By Matthew Healey, New York Correspondent
Eastern Auctions, in Halifax, held a sale Feb. 19-20 of British Commonwealth stamps and postal history that also included one of Canada’s St. Lawrence Seaway inverts — in this case, perfectly centered and never hinged. It sold for $6,850, including the firm’s 15 percent buyer’s premium.
A couple of mysterious essays for a stamp inscribed “Republique Canadienne – Canadian Republic” were said to date from the time of Louis Riel’s rebellions. Riel led two unsuccessful uprisings, first in 1869 and again in 1885, of the mixed-race Metis people against Canada’s newly established central government.
Next to nothing is known of the origin or fate of these essays, although the auction firm cited one 1944 source that dated them to the first uprising.
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The sale catalog noted that fewer than 10 examples are known in red. One, on watermarked paper, sold for $1,100, while the other, on unwatermarked paper and with the lower left corner slightly clipped, got $770.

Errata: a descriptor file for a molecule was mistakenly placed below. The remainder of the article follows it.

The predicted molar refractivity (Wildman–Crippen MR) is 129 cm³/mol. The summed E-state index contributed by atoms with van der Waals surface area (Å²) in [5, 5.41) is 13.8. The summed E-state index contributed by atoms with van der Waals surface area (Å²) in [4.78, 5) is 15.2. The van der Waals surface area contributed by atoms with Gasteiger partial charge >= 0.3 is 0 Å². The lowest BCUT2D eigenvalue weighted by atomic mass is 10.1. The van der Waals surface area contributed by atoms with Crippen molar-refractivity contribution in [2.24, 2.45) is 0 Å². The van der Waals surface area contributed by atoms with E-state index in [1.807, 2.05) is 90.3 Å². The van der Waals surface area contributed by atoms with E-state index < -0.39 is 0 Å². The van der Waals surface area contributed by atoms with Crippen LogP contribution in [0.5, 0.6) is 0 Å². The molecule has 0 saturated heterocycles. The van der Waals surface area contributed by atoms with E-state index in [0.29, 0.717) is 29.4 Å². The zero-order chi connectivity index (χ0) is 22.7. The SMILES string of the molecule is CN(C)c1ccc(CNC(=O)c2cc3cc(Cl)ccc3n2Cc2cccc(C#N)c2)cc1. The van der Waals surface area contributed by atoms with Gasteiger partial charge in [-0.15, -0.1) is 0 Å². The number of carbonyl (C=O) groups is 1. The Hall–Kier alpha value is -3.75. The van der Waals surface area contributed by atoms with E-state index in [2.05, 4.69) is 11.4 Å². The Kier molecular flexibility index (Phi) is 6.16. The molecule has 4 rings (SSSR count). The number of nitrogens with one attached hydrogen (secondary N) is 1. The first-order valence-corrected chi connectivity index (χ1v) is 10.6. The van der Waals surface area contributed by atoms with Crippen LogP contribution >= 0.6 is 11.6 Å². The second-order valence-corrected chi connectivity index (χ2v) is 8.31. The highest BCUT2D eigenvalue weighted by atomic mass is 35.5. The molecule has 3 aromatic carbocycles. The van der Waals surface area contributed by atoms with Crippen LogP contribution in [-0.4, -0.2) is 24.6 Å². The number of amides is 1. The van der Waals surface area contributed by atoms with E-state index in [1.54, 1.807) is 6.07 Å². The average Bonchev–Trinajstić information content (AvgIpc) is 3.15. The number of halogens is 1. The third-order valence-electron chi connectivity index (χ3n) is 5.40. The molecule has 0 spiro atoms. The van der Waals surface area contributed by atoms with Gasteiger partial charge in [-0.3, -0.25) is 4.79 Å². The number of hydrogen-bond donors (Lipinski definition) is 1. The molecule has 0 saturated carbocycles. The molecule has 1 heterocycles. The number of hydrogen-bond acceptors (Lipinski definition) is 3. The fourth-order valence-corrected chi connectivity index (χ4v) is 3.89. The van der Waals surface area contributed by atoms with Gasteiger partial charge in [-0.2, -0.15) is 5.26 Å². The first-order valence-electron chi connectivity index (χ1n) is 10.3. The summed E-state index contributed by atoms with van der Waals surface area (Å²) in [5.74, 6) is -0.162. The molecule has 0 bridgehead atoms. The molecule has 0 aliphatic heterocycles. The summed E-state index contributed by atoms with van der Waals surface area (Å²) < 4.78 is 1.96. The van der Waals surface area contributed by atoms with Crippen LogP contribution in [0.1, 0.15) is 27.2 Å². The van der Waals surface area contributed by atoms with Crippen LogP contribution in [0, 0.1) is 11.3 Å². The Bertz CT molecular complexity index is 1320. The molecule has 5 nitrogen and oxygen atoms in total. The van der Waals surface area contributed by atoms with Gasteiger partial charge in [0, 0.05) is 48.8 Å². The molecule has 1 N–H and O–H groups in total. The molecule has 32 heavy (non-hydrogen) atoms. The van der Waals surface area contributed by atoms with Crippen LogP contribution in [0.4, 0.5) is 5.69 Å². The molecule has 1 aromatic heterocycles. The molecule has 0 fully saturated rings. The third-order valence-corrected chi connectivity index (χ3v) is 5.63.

Both Riel rebellions were put down by military force. A soldier’s letter sent to England at the 2¢ concessionary rate by a rifleman with the 1st Battalion Rifle Brigade in the summer of 1870 is reportedly the only known 2¢ soldier’s letter from the first Riel rebellion. Franked with a 2¢ “Large Queen” and postmarked in transit in Montreal, it fetched almost $12,000.